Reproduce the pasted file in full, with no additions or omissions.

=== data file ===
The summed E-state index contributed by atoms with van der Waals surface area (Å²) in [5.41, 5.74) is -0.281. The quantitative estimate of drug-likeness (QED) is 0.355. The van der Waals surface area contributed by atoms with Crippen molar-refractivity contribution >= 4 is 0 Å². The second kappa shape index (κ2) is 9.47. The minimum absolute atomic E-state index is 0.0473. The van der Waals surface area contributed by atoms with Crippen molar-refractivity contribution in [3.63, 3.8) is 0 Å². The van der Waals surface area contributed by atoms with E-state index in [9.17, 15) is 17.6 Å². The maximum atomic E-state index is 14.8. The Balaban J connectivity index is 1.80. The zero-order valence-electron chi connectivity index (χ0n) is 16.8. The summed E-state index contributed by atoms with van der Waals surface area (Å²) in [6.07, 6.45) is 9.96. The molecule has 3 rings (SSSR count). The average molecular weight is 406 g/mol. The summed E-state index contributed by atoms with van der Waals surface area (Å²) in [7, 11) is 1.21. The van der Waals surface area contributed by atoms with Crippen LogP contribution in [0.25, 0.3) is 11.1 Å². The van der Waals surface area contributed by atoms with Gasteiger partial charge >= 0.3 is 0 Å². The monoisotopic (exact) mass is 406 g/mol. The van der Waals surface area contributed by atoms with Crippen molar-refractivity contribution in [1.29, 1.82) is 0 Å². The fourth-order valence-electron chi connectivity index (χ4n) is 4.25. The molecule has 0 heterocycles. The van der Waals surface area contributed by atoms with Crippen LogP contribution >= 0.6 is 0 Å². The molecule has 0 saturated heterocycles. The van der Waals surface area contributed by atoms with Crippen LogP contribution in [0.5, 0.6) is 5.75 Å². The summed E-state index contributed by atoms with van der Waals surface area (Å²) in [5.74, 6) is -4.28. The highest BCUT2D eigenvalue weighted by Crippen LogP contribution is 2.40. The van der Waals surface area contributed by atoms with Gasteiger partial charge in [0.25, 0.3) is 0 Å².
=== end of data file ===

The summed E-state index contributed by atoms with van der Waals surface area (Å²) in [5.41, 5.74) is -0.281. The quantitative estimate of drug-likeness (QED) is 0.355. The van der Waals surface area contributed by atoms with Crippen molar-refractivity contribution >= 4 is 0 Å². The second kappa shape index (κ2) is 9.47. The minimum absolute atomic E-state index is 0.0473. The van der Waals surface area contributed by atoms with Crippen molar-refractivity contribution in [3.63, 3.8) is 0 Å². The van der Waals surface area contributed by atoms with E-state index in [9.17, 15) is 17.6 Å². The maximum atomic E-state index is 14.8. The Balaban J connectivity index is 1.80. The zero-order valence-electron chi connectivity index (χ0n) is 16.8. The summed E-state index contributed by atoms with van der Waals surface area (Å²) in [6.07, 6.45) is 9.96. The molecule has 3 rings (SSSR count). The average molecular weight is 406 g/mol. The summed E-state index contributed by atoms with van der Waals surface area (Å²) in [7, 11) is 1.21. The van der Waals surface area contributed by atoms with Crippen LogP contribution in [0.25, 0.3) is 11.1 Å². The van der Waals surface area contributed by atoms with Gasteiger partial charge >= 0.3 is 0 Å². The monoisotopic (exact) mass is 406 g/mol. The van der Waals surface area contributed by atoms with Crippen molar-refractivity contribution in [1.29, 1.82) is 0 Å². The fourth-order valence-electron chi connectivity index (χ4n) is 4.25. The molecule has 0 heterocycles. The van der Waals surface area contributed by atoms with Crippen LogP contribution >= 0.6 is 0 Å². The molecule has 0 saturated heterocycles. The van der Waals surface area contributed by atoms with Crippen LogP contribution in [0.5, 0.6) is 5.75 Å². The summed E-state index contributed by atoms with van der Waals surface area (Å²) in [5.74, 6) is -4.28. The highest BCUT2D eigenvalue weighted by Crippen LogP contribution is 2.40. The van der Waals surface area contributed by atoms with Gasteiger partial charge in [0.25, 0.3) is 0 Å².